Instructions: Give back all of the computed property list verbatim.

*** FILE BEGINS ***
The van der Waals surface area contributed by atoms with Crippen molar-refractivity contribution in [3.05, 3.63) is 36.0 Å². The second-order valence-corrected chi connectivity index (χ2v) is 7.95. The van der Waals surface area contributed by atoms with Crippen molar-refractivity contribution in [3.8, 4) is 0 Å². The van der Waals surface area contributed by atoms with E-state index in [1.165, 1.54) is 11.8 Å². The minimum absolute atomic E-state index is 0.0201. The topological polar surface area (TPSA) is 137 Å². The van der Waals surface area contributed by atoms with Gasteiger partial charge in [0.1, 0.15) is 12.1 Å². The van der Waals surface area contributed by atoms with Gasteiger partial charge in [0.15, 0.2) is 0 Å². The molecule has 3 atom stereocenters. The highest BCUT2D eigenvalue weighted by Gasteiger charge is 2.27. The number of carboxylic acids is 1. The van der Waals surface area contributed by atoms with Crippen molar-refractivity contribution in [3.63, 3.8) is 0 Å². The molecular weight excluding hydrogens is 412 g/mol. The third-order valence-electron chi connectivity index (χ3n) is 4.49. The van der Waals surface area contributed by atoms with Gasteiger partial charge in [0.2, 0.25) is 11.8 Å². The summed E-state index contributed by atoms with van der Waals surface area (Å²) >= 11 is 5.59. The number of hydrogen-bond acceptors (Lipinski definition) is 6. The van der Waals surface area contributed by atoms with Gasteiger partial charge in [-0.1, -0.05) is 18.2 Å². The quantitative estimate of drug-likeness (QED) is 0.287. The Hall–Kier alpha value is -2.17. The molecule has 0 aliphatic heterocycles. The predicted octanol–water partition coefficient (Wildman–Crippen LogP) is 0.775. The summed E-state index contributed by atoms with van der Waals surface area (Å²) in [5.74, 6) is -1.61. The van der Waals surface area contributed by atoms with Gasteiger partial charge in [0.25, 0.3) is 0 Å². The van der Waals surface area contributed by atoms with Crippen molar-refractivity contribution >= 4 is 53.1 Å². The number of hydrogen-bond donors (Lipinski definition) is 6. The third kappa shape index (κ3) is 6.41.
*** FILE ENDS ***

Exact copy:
The van der Waals surface area contributed by atoms with Crippen molar-refractivity contribution in [3.05, 3.63) is 36.0 Å². The second-order valence-corrected chi connectivity index (χ2v) is 7.95. The van der Waals surface area contributed by atoms with Crippen molar-refractivity contribution in [3.8, 4) is 0 Å². The van der Waals surface area contributed by atoms with E-state index in [1.165, 1.54) is 11.8 Å². The minimum absolute atomic E-state index is 0.0201. The topological polar surface area (TPSA) is 137 Å². The van der Waals surface area contributed by atoms with Gasteiger partial charge in [0.1, 0.15) is 12.1 Å². The van der Waals surface area contributed by atoms with Gasteiger partial charge in [0.15, 0.2) is 0 Å². The molecule has 3 atom stereocenters. The highest BCUT2D eigenvalue weighted by Gasteiger charge is 2.27. The number of carboxylic acids is 1. The van der Waals surface area contributed by atoms with Crippen molar-refractivity contribution in [3.63, 3.8) is 0 Å². The molecular weight excluding hydrogens is 412 g/mol. The third-order valence-electron chi connectivity index (χ3n) is 4.49. The van der Waals surface area contributed by atoms with Gasteiger partial charge in [0.2, 0.25) is 11.8 Å². The summed E-state index contributed by atoms with van der Waals surface area (Å²) >= 11 is 5.59. The number of hydrogen-bond acceptors (Lipinski definition) is 6. The van der Waals surface area contributed by atoms with Gasteiger partial charge in [-0.1, -0.05) is 18.2 Å². The quantitative estimate of drug-likeness (QED) is 0.287. The Hall–Kier alpha value is -2.17. The molecule has 0 aliphatic heterocycles. The predicted octanol–water partition coefficient (Wildman–Crippen LogP) is 0.775. The summed E-state index contributed by atoms with van der Waals surface area (Å²) in [5.74, 6) is -1.61. The van der Waals surface area contributed by atoms with Gasteiger partial charge in [0.25, 0.3) is 0 Å². The van der Waals surface area contributed by atoms with Crippen molar-refractivity contribution >= 4 is 53.1 Å². The number of hydrogen-bond donors (Lipinski definition) is 6. The third kappa shape index (κ3) is 6.41.